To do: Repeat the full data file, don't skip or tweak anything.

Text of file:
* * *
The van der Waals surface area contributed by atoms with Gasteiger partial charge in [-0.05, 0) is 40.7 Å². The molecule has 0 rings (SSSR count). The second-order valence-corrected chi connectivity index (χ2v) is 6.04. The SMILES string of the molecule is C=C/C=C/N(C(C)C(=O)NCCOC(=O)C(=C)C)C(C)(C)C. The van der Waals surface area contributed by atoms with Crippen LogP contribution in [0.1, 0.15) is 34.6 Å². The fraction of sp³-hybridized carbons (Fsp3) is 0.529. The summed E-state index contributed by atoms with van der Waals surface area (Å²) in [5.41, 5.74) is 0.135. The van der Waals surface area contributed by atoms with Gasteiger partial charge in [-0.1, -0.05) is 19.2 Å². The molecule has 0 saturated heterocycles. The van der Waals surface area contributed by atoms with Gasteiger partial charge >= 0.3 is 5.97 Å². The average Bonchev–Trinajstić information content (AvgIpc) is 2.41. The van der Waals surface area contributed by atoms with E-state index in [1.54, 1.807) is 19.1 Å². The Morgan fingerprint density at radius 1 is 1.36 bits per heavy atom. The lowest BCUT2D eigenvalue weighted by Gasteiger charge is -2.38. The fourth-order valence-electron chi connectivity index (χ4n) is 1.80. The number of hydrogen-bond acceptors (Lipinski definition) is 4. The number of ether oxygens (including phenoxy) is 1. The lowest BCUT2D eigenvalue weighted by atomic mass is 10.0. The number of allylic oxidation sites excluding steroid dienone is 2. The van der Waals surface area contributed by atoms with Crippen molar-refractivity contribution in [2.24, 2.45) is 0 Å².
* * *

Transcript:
The van der Waals surface area contributed by atoms with Gasteiger partial charge in [-0.05, 0) is 40.7 Å². The molecule has 0 rings (SSSR count). The second-order valence-corrected chi connectivity index (χ2v) is 6.04. The SMILES string of the molecule is C=C/C=C/N(C(C)C(=O)NCCOC(=O)C(=C)C)C(C)(C)C. The van der Waals surface area contributed by atoms with Crippen LogP contribution in [0.1, 0.15) is 34.6 Å². The fraction of sp³-hybridized carbons (Fsp3) is 0.529. The summed E-state index contributed by atoms with van der Waals surface area (Å²) in [5.41, 5.74) is 0.135. The van der Waals surface area contributed by atoms with Gasteiger partial charge in [-0.1, -0.05) is 19.2 Å². The molecule has 0 saturated heterocycles. The van der Waals surface area contributed by atoms with Gasteiger partial charge >= 0.3 is 5.97 Å². The average Bonchev–Trinajstić information content (AvgIpc) is 2.41. The van der Waals surface area contributed by atoms with E-state index in [1.54, 1.807) is 19.1 Å². The Morgan fingerprint density at radius 1 is 1.36 bits per heavy atom. The lowest BCUT2D eigenvalue weighted by Gasteiger charge is -2.38. The fourth-order valence-electron chi connectivity index (χ4n) is 1.80. The number of hydrogen-bond acceptors (Lipinski definition) is 4. The number of ether oxygens (including phenoxy) is 1. The lowest BCUT2D eigenvalue weighted by atomic mass is 10.0. The number of allylic oxidation sites excluding steroid dienone is 2. The van der Waals surface area contributed by atoms with Crippen molar-refractivity contribution in [2.24, 2.45) is 0 Å².